Fertiliser development company Sirius Minerals has unveiled the findings from the definitive feasibility study (DFS) for its North Yorkshire polyhalite project in UK, and expressed its plan to produce 20 million tonnes per annum of potash, with initial production of ten million tonnes per year.
The company expects to produce its first product in 2021, followed by the end of fit out and ramp-up with a ten million tonne per year rate expected in 2023.
Sirius Minerals also aims to raise $3.56bn to fund a huge polyhalite mine underneath the North York Moors national park near Whitby, UK.
The financing will be done in two phases, with the first phase comprising $1.63bn and second phase including $1.93bn for installing 10Mtpa capacity.
The current net present value (NPV) of the project, which could last for 100 years, is $15bn and the NVP could rise to $27bn once the production starts.
The project will include dropping a shaft and digging caves at a depth of 1,500m and shipping of polyhalite through conveyor belt via a 23 mile underground tunnel.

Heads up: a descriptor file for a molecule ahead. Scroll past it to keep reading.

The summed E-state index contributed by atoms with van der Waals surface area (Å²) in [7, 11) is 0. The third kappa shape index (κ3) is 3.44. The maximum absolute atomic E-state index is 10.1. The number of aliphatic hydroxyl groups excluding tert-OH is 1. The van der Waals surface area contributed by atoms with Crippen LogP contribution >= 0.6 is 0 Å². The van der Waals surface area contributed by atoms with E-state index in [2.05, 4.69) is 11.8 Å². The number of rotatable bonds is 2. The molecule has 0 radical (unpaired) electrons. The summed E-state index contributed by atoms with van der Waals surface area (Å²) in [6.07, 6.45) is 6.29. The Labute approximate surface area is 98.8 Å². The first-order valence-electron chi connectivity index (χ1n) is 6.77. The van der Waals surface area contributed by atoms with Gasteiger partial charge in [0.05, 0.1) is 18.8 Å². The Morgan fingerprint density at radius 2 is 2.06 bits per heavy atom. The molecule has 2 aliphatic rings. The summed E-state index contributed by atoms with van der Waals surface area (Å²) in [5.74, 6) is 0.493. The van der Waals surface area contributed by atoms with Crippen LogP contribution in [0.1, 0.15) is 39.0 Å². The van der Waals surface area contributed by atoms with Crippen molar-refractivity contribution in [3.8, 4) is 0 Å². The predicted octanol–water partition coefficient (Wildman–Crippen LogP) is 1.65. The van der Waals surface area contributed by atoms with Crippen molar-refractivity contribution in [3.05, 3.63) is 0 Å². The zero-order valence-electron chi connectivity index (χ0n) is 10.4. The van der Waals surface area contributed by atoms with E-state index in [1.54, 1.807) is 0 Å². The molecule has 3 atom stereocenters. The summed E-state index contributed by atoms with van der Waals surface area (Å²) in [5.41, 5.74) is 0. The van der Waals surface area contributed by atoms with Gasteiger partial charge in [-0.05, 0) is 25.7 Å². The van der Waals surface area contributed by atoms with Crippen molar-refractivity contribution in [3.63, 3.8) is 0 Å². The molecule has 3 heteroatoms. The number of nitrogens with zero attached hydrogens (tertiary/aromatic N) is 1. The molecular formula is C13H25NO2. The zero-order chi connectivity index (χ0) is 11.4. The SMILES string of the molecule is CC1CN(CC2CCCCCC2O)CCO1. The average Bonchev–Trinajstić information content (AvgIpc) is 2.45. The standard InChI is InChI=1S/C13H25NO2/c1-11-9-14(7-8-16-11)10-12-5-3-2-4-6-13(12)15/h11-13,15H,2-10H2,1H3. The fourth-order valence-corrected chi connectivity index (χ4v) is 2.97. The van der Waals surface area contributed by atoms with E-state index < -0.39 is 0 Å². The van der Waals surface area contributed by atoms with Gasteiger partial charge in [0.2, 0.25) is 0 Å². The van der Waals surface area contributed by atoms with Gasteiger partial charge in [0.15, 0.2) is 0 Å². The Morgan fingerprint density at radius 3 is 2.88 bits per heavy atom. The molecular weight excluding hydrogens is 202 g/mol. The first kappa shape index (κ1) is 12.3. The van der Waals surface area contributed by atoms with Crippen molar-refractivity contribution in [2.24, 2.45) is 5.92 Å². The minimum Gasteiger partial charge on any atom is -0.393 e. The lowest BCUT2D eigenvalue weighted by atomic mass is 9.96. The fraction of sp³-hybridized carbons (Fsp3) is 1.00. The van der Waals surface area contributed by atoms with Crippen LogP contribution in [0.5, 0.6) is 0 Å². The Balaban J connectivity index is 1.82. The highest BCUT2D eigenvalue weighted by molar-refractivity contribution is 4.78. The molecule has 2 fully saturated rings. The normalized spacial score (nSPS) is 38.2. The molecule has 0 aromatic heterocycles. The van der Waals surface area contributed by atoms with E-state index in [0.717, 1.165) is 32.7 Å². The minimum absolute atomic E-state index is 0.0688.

The polyhalite would then be transported for processing on Teeside, with the help of the previous Redcar steelworks, reports The Telegraph.
Once commissioned, Sirius is aiming to make annual profits of between $1bn and $3bn from the project.
Sirius Minerals managing director and CEO Chris Fraser said: "The business that is created from this project will sit as a world leader in the fertiliser industry based here in the UK.
"It is expected to have a low operating cost structure, high margins and a very long asset life in one of the most business friendly, stable and dynamic economies in the world."
The project would soon see early construction activity including highways upgrades and expects to create thousands of jobs in North Yorkshire and the Teesside area.